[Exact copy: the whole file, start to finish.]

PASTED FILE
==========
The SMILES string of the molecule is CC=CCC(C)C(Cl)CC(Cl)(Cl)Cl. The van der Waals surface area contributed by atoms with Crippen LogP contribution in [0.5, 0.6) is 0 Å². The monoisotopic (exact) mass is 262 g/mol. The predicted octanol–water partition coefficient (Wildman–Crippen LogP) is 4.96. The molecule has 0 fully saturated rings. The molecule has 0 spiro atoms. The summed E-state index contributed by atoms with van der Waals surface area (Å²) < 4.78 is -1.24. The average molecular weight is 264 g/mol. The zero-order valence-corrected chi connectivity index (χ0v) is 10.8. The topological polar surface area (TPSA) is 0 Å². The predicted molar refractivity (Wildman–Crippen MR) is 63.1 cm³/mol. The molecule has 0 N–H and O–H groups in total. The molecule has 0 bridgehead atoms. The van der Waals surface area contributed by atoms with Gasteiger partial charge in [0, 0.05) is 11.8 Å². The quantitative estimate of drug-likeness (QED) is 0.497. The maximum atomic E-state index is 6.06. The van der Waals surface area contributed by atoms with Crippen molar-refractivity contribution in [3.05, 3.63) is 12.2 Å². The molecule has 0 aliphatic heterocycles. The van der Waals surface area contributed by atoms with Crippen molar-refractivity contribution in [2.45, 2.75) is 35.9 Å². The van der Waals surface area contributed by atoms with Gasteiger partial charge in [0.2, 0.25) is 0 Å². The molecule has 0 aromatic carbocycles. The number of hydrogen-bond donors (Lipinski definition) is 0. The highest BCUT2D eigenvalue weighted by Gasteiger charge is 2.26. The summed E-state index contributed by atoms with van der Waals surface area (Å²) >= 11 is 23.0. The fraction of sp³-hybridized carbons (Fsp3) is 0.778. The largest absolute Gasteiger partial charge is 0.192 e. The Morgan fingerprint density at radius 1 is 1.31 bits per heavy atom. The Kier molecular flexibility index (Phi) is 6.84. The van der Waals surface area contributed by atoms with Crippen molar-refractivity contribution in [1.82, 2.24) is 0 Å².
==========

The SMILES string of the molecule is CC=CCC(C)C(Cl)CC(Cl)(Cl)Cl. The van der Waals surface area contributed by atoms with Crippen LogP contribution in [0.5, 0.6) is 0 Å². The monoisotopic (exact) mass is 262 g/mol. The predicted octanol–water partition coefficient (Wildman–Crippen LogP) is 4.96. The molecule has 0 fully saturated rings. The molecule has 0 spiro atoms. The summed E-state index contributed by atoms with van der Waals surface area (Å²) < 4.78 is -1.24. The average molecular weight is 264 g/mol. The zero-order valence-corrected chi connectivity index (χ0v) is 10.8. The topological polar surface area (TPSA) is 0 Å². The predicted molar refractivity (Wildman–Crippen MR) is 63.1 cm³/mol. The molecule has 0 N–H and O–H groups in total. The molecule has 0 bridgehead atoms. The van der Waals surface area contributed by atoms with Gasteiger partial charge in [0, 0.05) is 11.8 Å². The quantitative estimate of drug-likeness (QED) is 0.497. The maximum atomic E-state index is 6.06. The van der Waals surface area contributed by atoms with Crippen molar-refractivity contribution in [3.05, 3.63) is 12.2 Å². The molecule has 0 aliphatic heterocycles. The van der Waals surface area contributed by atoms with Crippen molar-refractivity contribution in [2.45, 2.75) is 35.9 Å². The van der Waals surface area contributed by atoms with Gasteiger partial charge in [0.2, 0.25) is 0 Å². The molecule has 0 aromatic carbocycles. The number of hydrogen-bond donors (Lipinski definition) is 0. The highest BCUT2D eigenvalue weighted by Gasteiger charge is 2.26. The summed E-state index contributed by atoms with van der Waals surface area (Å²) >= 11 is 23.0. The fraction of sp³-hybridized carbons (Fsp3) is 0.778. The largest absolute Gasteiger partial charge is 0.192 e. The Morgan fingerprint density at radius 1 is 1.31 bits per heavy atom. The Kier molecular flexibility index (Phi) is 6.84. The van der Waals surface area contributed by atoms with Crippen molar-refractivity contribution in [1.82, 2.24) is 0 Å².